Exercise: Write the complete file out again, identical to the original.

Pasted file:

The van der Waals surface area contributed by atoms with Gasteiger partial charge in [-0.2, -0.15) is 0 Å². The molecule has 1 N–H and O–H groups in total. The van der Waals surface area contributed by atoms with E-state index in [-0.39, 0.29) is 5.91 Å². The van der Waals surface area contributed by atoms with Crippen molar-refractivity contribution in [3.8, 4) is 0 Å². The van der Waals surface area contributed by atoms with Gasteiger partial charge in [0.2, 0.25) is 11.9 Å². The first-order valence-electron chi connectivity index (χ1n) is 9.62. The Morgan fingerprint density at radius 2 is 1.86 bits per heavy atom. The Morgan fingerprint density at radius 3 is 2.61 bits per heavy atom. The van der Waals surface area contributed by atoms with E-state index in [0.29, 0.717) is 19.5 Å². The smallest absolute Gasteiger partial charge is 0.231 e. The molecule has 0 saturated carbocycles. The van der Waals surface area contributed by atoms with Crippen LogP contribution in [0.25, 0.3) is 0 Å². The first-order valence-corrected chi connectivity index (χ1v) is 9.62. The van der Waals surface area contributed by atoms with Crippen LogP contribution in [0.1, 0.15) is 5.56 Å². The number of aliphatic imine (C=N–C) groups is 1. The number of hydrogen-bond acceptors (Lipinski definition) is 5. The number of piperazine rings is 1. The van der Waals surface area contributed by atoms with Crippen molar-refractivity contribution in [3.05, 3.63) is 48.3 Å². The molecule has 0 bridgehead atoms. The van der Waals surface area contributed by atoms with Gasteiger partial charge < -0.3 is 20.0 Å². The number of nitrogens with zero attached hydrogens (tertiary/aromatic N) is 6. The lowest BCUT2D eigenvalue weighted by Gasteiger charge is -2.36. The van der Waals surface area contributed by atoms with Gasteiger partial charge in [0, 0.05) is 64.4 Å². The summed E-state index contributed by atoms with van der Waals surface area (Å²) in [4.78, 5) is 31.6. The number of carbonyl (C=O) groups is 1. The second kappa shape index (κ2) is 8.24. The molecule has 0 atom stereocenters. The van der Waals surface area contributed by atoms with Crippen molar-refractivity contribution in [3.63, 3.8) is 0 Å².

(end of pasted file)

The van der Waals surface area contributed by atoms with Gasteiger partial charge in [-0.2, -0.15) is 0 Å². The molecule has 1 N–H and O–H groups in total. The van der Waals surface area contributed by atoms with E-state index in [-0.39, 0.29) is 5.91 Å². The van der Waals surface area contributed by atoms with Crippen molar-refractivity contribution in [3.8, 4) is 0 Å². The van der Waals surface area contributed by atoms with Gasteiger partial charge in [0.2, 0.25) is 11.9 Å². The first-order valence-electron chi connectivity index (χ1n) is 9.62. The Morgan fingerprint density at radius 2 is 1.86 bits per heavy atom. The Morgan fingerprint density at radius 3 is 2.61 bits per heavy atom. The van der Waals surface area contributed by atoms with E-state index in [0.29, 0.717) is 19.5 Å². The smallest absolute Gasteiger partial charge is 0.231 e. The molecule has 0 saturated carbocycles. The van der Waals surface area contributed by atoms with Crippen LogP contribution in [0.25, 0.3) is 0 Å². The first-order valence-corrected chi connectivity index (χ1v) is 9.62. The van der Waals surface area contributed by atoms with Crippen LogP contribution in [0.1, 0.15) is 5.56 Å². The number of aliphatic imine (C=N–C) groups is 1. The number of hydrogen-bond acceptors (Lipinski definition) is 5. The number of piperazine rings is 1. The van der Waals surface area contributed by atoms with Crippen molar-refractivity contribution in [3.05, 3.63) is 48.3 Å². The molecule has 0 bridgehead atoms. The van der Waals surface area contributed by atoms with Gasteiger partial charge < -0.3 is 20.0 Å². The number of nitrogens with zero attached hydrogens (tertiary/aromatic N) is 6. The lowest BCUT2D eigenvalue weighted by Gasteiger charge is -2.36. The van der Waals surface area contributed by atoms with Gasteiger partial charge in [0, 0.05) is 64.4 Å². The summed E-state index contributed by atoms with van der Waals surface area (Å²) in [4.78, 5) is 31.6. The number of carbonyl (C=O) groups is 1. The second kappa shape index (κ2) is 8.24. The molecule has 0 atom stereocenters. The van der Waals surface area contributed by atoms with Crippen molar-refractivity contribution in [3.63, 3.8) is 0 Å².